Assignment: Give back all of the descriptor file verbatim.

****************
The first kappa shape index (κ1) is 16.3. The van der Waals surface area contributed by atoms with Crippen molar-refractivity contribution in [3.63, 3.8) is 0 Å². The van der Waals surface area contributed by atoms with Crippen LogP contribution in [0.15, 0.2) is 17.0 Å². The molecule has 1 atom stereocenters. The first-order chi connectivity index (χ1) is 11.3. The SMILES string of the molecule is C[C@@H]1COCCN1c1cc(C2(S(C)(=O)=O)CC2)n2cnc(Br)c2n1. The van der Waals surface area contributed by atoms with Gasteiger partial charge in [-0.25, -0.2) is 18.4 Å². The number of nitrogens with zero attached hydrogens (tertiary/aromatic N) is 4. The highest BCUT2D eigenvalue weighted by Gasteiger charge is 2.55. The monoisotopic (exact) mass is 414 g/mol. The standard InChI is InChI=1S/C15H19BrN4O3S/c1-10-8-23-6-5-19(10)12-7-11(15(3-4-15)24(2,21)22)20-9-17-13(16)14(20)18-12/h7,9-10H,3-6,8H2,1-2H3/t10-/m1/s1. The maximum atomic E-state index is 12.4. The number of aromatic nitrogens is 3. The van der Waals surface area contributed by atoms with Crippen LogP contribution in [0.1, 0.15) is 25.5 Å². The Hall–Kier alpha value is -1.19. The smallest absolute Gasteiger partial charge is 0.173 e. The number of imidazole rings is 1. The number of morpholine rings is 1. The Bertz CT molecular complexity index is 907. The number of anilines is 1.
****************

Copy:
The first kappa shape index (κ1) is 16.3. The van der Waals surface area contributed by atoms with Crippen molar-refractivity contribution in [3.63, 3.8) is 0 Å². The van der Waals surface area contributed by atoms with Crippen LogP contribution in [0.15, 0.2) is 17.0 Å². The molecule has 1 atom stereocenters. The first-order chi connectivity index (χ1) is 11.3. The SMILES string of the molecule is C[C@@H]1COCCN1c1cc(C2(S(C)(=O)=O)CC2)n2cnc(Br)c2n1. The van der Waals surface area contributed by atoms with Gasteiger partial charge in [-0.25, -0.2) is 18.4 Å². The number of nitrogens with zero attached hydrogens (tertiary/aromatic N) is 4. The highest BCUT2D eigenvalue weighted by Gasteiger charge is 2.55. The monoisotopic (exact) mass is 414 g/mol. The standard InChI is InChI=1S/C15H19BrN4O3S/c1-10-8-23-6-5-19(10)12-7-11(15(3-4-15)24(2,21)22)20-9-17-13(16)14(20)18-12/h7,9-10H,3-6,8H2,1-2H3/t10-/m1/s1. The maximum atomic E-state index is 12.4. The number of aromatic nitrogens is 3. The van der Waals surface area contributed by atoms with Crippen LogP contribution in [0.1, 0.15) is 25.5 Å². The Hall–Kier alpha value is -1.19. The smallest absolute Gasteiger partial charge is 0.173 e. The number of imidazole rings is 1. The number of morpholine rings is 1. The Bertz CT molecular complexity index is 907. The number of anilines is 1.